strophulus


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stroph·u·lus

 (strŏf′yə-ləs)
n. pl. stroph·u·li (-lē)
A disease, especially common among children, sometimes associated with intestinal disturbances and characterized by a papular eruption of the skin. Also called red gum2.

[New Latin, from Greek strophos, twisted cord, from strephein, to turn; see streb(h)- in Indo-European roots.]
American Heritage® Dictionary of the English Language, Fifth Edition. Copyright © 2016 by Houghton Mifflin Harcourt Publishing Company. Published by Houghton Mifflin Harcourt Publishing Company. All rights reserved.

strophulus

(ˈstrɒfjʊləs)
n
(Pathology) a type of skin inflammation found mostly in small children
Collins English Dictionary – Complete and Unabridged, 12th Edition 2014 © HarperCollins Publishers 1991, 1994, 1998, 2000, 2003, 2006, 2007, 2009, 2011, 2014
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Abstract Strophulus prurigo, chronic skin disease widespread in Africa in general and the Congo - Brazzaville in particular is studied here in a neighborhood of the city of Brazzaville located near a watercourse.
Keywords: Prurigo strophulus, arthropods, humid tropics, watercourse, sex ratio, body cover, allergy, activity rhythm.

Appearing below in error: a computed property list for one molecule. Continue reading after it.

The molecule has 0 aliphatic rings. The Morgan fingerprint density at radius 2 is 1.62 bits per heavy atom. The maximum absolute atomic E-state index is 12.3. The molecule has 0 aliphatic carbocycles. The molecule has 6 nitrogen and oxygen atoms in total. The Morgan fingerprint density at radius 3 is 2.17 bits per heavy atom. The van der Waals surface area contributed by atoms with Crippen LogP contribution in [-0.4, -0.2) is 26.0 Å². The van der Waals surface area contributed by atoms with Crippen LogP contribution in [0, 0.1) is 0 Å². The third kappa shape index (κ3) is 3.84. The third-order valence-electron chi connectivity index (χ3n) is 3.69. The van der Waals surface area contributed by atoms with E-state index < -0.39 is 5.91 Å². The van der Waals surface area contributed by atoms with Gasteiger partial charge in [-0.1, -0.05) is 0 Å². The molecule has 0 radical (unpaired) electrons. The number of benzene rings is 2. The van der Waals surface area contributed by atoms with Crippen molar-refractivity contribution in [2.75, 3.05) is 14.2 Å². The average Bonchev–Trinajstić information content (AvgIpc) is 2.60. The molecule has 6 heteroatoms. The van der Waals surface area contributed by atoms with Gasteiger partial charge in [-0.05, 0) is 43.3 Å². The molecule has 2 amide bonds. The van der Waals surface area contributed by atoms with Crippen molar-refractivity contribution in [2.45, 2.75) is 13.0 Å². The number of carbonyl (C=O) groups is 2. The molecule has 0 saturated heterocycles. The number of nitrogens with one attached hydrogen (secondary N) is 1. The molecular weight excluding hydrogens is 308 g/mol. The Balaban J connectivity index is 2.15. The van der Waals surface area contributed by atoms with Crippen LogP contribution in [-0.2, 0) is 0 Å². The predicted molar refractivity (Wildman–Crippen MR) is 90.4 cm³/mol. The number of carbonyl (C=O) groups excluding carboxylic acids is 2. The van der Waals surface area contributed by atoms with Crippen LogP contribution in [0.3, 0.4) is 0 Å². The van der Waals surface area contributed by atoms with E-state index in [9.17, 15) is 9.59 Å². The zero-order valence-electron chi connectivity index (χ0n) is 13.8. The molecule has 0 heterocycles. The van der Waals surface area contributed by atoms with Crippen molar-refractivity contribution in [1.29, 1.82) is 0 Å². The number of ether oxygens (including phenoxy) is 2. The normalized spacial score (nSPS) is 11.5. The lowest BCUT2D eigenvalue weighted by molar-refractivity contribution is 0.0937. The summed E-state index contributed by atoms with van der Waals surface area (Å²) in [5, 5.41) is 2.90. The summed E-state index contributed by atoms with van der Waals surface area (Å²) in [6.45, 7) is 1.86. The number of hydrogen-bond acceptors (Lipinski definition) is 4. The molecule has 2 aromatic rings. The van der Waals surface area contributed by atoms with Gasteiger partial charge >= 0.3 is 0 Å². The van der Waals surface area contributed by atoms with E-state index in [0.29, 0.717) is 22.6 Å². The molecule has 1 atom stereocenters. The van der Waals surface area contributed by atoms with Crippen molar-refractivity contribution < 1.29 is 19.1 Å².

Prurigo strophulus discovered in 1857 by Erasmus Wilson is a chronic skin disease in general and particularly in infants.
The vector of strophulus prurigo is an ectoparasite, an insect or a mite.
Strophulus prurigo is a public health problem (Hyde and Montgomery, 1909; Touraine and Revuz,1997; Sangare et al.
Treatment of prurigo strophulus is difficult and mostly symptomatic.
Our study aims at finding the suspected vectors of prurigo strophulus in a district of Brazzaville, located near a watercourse.
Frequency of prurigo strophulus Seventy cases of prurigo strophulus were observed during the study period on 100 identified patients (Table I).
Distribution prurigo strophulus patients in different streets 100 m and 500 m away from the river.
The results obtained on all patients show that the number of patients with prurigo strophulus is higher among children living in houses occupied by families with limited incomes.
Indeed, patients whose parents were traders or officials were systematically less infested by prurigo strophulus (either at 100m or 500m far from the rivers), than those from the secondary sector.
Oftentimes clinical characteristics mimic those of strophulus (Figure 3), sometimes with bullous lesions.